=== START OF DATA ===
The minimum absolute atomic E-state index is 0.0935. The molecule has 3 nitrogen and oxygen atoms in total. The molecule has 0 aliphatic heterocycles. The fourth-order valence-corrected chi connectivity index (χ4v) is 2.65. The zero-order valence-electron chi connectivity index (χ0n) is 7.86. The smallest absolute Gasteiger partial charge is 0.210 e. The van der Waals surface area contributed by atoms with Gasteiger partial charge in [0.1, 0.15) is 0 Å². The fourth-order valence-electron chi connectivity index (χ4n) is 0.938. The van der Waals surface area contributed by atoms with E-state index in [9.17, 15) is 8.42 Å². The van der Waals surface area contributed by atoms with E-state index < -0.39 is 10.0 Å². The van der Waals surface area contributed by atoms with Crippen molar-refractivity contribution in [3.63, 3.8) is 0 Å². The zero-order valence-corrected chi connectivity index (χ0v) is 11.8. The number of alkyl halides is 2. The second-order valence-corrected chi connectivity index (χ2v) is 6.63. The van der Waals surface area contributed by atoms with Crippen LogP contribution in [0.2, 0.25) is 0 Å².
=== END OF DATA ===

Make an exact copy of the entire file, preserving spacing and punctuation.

The minimum absolute atomic E-state index is 0.0935. The molecule has 3 nitrogen and oxygen atoms in total. The molecule has 0 aliphatic heterocycles. The fourth-order valence-corrected chi connectivity index (χ4v) is 2.65. The zero-order valence-electron chi connectivity index (χ0n) is 7.86. The smallest absolute Gasteiger partial charge is 0.210 e. The van der Waals surface area contributed by atoms with Gasteiger partial charge in [0.1, 0.15) is 0 Å². The fourth-order valence-electron chi connectivity index (χ4n) is 0.938. The van der Waals surface area contributed by atoms with E-state index in [9.17, 15) is 8.42 Å². The van der Waals surface area contributed by atoms with E-state index < -0.39 is 10.0 Å². The van der Waals surface area contributed by atoms with Crippen molar-refractivity contribution in [3.63, 3.8) is 0 Å². The zero-order valence-corrected chi connectivity index (χ0v) is 11.8. The number of alkyl halides is 2. The second-order valence-corrected chi connectivity index (χ2v) is 6.63. The van der Waals surface area contributed by atoms with Crippen LogP contribution in [0.2, 0.25) is 0 Å².